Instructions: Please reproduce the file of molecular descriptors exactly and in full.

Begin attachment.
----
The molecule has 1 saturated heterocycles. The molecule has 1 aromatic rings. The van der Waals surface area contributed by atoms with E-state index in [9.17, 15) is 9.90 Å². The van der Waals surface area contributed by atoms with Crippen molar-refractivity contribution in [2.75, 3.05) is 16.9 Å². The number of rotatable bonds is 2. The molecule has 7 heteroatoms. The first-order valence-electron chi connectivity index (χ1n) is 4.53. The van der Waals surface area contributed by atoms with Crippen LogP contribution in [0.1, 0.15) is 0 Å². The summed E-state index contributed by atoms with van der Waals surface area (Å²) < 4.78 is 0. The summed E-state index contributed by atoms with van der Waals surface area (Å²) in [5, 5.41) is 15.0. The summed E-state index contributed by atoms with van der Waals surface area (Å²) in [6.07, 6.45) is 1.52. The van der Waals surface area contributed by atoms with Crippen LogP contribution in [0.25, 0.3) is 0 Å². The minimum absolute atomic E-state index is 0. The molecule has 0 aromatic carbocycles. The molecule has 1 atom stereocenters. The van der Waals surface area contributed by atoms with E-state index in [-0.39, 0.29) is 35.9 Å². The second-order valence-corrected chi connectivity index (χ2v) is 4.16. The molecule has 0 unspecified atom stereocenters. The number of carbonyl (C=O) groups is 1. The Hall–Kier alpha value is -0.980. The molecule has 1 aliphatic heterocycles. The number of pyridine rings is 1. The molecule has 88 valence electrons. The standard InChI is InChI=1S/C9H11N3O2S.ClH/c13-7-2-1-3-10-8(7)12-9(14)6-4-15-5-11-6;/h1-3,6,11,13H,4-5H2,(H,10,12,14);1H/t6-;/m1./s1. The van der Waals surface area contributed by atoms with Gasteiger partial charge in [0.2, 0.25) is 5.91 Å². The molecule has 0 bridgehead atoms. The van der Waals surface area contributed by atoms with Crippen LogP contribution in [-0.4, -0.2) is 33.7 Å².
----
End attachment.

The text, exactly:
The molecule has 1 saturated heterocycles. The molecule has 1 aromatic rings. The van der Waals surface area contributed by atoms with E-state index in [9.17, 15) is 9.90 Å². The van der Waals surface area contributed by atoms with Crippen molar-refractivity contribution in [2.75, 3.05) is 16.9 Å². The number of rotatable bonds is 2. The molecule has 7 heteroatoms. The first-order valence-electron chi connectivity index (χ1n) is 4.53. The van der Waals surface area contributed by atoms with Crippen LogP contribution in [0.1, 0.15) is 0 Å². The summed E-state index contributed by atoms with van der Waals surface area (Å²) < 4.78 is 0. The summed E-state index contributed by atoms with van der Waals surface area (Å²) in [5, 5.41) is 15.0. The summed E-state index contributed by atoms with van der Waals surface area (Å²) in [6.07, 6.45) is 1.52. The van der Waals surface area contributed by atoms with Crippen LogP contribution in [0.25, 0.3) is 0 Å². The minimum absolute atomic E-state index is 0. The molecule has 0 aromatic carbocycles. The molecule has 1 atom stereocenters. The van der Waals surface area contributed by atoms with E-state index in [-0.39, 0.29) is 35.9 Å². The second-order valence-corrected chi connectivity index (χ2v) is 4.16. The molecule has 0 unspecified atom stereocenters. The number of carbonyl (C=O) groups is 1. The Hall–Kier alpha value is -0.980. The molecule has 1 aliphatic heterocycles. The number of pyridine rings is 1. The molecule has 88 valence electrons. The standard InChI is InChI=1S/C9H11N3O2S.ClH/c13-7-2-1-3-10-8(7)12-9(14)6-4-15-5-11-6;/h1-3,6,11,13H,4-5H2,(H,10,12,14);1H/t6-;/m1./s1. The van der Waals surface area contributed by atoms with Gasteiger partial charge in [0.2, 0.25) is 5.91 Å². The molecule has 0 bridgehead atoms. The van der Waals surface area contributed by atoms with Crippen LogP contribution in [-0.4, -0.2) is 33.7 Å².